Sen. Kamala D. Harris on Friday became the latest Democratic presidential candidate to highlight the importance of historically black colleges and universities, or HBCUs, when she proposed a policy to dedicate $60 billion to STEM programs and infrastructure for those institutions.
Harris is the only HBCU graduate on the roster of Democratic candidates, and her plan is the latest in a field of policies aimed at supporting the institutions. But her proposal, which would create a competitive fund to support infrastructure, scholarships, fellowships, and research grants, has raised questions about what HBCUs truly need and what would most benefit their students.
Howard University’s president, Wayne A.I. Frederick, told The Chronicle that Harris’s plan to focus on STEM shows her knowledge of the outsize role that HBCUs play in producing black graduates in those fields.
According to a 2013 study by the National Science Foundation, all but one of the top 10 undergraduate institutions of origin for black graduates with Ph.D.s in STEM are HBCUs. Howard, which is No. 1 (and is Harris’s alma mater), produces more black graduates who go on to attain a doctorate in a STEM field than Cornell, Harvard, MIT, and Stanford combined.
“And we’ve been doing that while underresourced,” Frederick said. “It’s a significant return on investment if you ensure that those institutions are doing that at a greater level.”
David Wilson, president of Morgan State University, said the increased focus, from Harris and others, was long overdue.
“These institutions have been overproducing the top black talent in this country for over a century and a half on a shoestring budget,” Wilson said. “It’s about time that a presidential candidate recognized the true value of these 100-plus institutions, and made appropriate investments in them.”
But, Wilson said, the country has a long way to go before the ranks of those who work in STEM fields diversify to more accurately reflect America’s demographics. “If we’re going to get there,” he said, “and if we want to be serious about turning out innovators and innovators of color, we can’t do that if there is not an appropriate investment in the institutions that are carrying the heaviest load.”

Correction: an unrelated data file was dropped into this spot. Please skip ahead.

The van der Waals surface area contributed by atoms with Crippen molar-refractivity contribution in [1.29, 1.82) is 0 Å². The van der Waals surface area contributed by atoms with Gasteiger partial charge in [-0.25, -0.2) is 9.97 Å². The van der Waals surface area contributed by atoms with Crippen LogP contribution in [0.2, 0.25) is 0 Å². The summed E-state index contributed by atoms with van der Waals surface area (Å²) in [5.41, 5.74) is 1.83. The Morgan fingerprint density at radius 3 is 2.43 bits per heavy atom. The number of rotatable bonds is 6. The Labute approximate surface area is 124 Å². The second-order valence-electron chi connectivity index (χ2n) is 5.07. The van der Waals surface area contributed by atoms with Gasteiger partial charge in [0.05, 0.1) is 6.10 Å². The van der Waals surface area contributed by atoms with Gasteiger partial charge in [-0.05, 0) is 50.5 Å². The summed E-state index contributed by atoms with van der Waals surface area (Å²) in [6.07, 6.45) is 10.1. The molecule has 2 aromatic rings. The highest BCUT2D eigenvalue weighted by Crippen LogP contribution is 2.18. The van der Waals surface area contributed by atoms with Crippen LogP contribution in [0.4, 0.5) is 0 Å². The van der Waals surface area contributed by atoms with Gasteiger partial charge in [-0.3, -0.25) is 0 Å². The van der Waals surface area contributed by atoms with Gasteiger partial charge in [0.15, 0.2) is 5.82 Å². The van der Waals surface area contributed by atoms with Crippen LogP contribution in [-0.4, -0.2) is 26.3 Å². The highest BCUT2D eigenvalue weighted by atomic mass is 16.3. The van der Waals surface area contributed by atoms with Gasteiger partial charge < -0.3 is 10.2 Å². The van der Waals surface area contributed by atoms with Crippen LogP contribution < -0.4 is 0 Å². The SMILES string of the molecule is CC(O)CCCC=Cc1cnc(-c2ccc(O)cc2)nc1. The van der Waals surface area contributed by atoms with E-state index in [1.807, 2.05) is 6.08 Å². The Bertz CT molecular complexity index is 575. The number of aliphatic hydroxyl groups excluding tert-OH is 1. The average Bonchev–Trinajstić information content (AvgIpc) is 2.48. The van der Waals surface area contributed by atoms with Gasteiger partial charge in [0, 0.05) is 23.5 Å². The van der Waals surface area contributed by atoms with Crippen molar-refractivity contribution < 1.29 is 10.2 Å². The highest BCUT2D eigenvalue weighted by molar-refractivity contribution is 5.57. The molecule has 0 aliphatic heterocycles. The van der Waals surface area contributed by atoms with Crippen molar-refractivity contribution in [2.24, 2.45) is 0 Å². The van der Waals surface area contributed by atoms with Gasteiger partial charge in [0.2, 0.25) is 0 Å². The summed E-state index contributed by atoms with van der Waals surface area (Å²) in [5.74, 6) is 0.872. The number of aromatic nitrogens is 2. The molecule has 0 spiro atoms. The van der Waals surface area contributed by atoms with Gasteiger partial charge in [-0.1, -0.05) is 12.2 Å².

Harris’s plan is particularly well-suited to support the 47 public HBCUs that are part of the Thurgood Marshall College Fund, a nonprofit that represents those institutions, said its senior vice president, David Sheppard. He said that the plan’s most helpful provision is the $10 billion it would set aside for new STEM-related infrastructure, like laboratories.
“There’s never been an issue about there being the intellectual capacity to do the research … but there’s never been the infrastructure to support it,” he said. “If you’re going to set aside the funding to give a springboard for our schools to get there, then that gives us the potential of being competitive in a considerably shorter period of time.”
Some of the larger HBCUs, like Howard and Morgan State, are looking to propel themselves from Research 2 to Research 1 status in their Carnegie Classification so they can better compete with predominantly white institutions, or PWIs, that are research-intensive. Wilson said Harris’s plan could help research-oriented HBCUs do that by leveling the playing field.